NAHA -- The municipal assembly on Japan's westernmost island of Yonaguni, Okinawa Prefecture, finally elected its speaker in its 99th vote on Oct. 31 after those elected in the previous processes had declined to take the post.
Both pro- and anti-mayor members had refused to take the post of speaker because the camp from which a speaker is elected would become a minority in the assembly that is evenly split into the ruling and opposition camps.
The Yonaguni Municipal Assembly unanimously elected Takezo Maenishihara, 64, of the pro-mayor Liberal Democratic Party (LDP), speaker of the town legislature on Oct. 31 after the party deemed that confusion at the local legislature should not continue any longer.
An official of the National Association of Chairpersons of Town and Village Assemblies said such confusion is extremely rare. "In other towns and villages, assembly members settle such disputes through prior consultations and other measures. We've never heard of such a situation (like that in Yonaguni)," the official said.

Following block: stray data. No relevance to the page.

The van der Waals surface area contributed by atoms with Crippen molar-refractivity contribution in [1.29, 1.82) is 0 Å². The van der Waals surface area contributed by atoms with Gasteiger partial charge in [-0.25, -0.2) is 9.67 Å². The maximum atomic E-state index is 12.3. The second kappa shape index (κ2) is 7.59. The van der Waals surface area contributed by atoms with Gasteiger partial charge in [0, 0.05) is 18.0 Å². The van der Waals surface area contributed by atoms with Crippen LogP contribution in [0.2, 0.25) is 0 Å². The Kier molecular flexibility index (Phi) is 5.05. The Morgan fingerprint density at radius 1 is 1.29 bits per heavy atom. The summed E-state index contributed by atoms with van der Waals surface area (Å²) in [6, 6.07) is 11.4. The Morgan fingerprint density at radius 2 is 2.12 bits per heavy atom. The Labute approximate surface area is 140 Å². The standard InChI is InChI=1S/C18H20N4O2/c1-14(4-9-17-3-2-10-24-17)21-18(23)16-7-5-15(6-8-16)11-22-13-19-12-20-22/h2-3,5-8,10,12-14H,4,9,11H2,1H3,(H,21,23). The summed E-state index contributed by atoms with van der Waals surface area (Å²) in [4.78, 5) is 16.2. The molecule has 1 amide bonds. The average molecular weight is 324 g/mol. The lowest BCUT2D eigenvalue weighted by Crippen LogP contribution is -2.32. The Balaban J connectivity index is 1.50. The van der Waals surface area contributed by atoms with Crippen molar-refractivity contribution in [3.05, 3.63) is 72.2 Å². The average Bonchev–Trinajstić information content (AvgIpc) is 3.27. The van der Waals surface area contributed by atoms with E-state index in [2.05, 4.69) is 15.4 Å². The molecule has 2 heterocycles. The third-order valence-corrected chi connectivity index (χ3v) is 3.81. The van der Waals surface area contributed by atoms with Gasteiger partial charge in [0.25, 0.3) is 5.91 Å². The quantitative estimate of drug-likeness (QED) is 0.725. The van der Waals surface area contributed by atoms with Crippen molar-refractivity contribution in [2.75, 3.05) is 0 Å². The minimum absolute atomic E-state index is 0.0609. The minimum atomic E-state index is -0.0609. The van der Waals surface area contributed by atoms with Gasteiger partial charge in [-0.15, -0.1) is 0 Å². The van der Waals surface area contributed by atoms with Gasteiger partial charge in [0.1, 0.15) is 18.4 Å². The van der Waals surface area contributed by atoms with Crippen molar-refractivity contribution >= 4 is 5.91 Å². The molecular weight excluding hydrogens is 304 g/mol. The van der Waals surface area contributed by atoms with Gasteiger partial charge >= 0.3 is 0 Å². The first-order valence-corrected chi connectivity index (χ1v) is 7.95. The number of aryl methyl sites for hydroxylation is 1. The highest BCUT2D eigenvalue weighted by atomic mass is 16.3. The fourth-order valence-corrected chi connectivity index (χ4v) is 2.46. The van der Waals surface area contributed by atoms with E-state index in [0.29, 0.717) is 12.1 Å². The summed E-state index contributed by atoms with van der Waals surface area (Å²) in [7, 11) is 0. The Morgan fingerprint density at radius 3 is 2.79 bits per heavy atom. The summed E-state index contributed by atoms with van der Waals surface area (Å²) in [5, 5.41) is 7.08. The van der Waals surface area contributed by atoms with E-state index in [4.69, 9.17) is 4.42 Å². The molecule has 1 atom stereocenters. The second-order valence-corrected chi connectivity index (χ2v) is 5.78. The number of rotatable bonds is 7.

The problem dates back to a Sept. 9 election in which five conservative candidates supporting the mayor and five opposition candidates won spots in the 10-seat chamber. The assembly then held its first election for speaker on Sept. 28.
Since the speaker does not participate in voting on draft ordinances, budgets or resolutions, both the ruling and opposition blocs had refused to take the post in a bid to secure a majority in the chamber.
Therefore, all ruling bloc members voted for a member of the opposition camp while all opposition bloc members voted for a member of the governing camp. As candidates in both camps won five votes each, the assembly held a draw to determine the winner, but the winner refused to become speaker. This was repeated 98 times.
Under the circumstances, the assembly had been unable to begin deliberations, forcing the executive branch of the municipal government to implement the allocation of some 390 million yen from a supplementary budget draft without approval from the assembly on Oct. 12 because it was urgent.
The Local Autonomy Act stipulates that the speaker of a local assembly must be elected from among assembly members in an election. However, the law does not have a clause providing for procedures in case an elected person declines to take the post of speaker.
(Japanese original by Shunsuke Yamashita and Tadashi Sano, Kyushu News Department)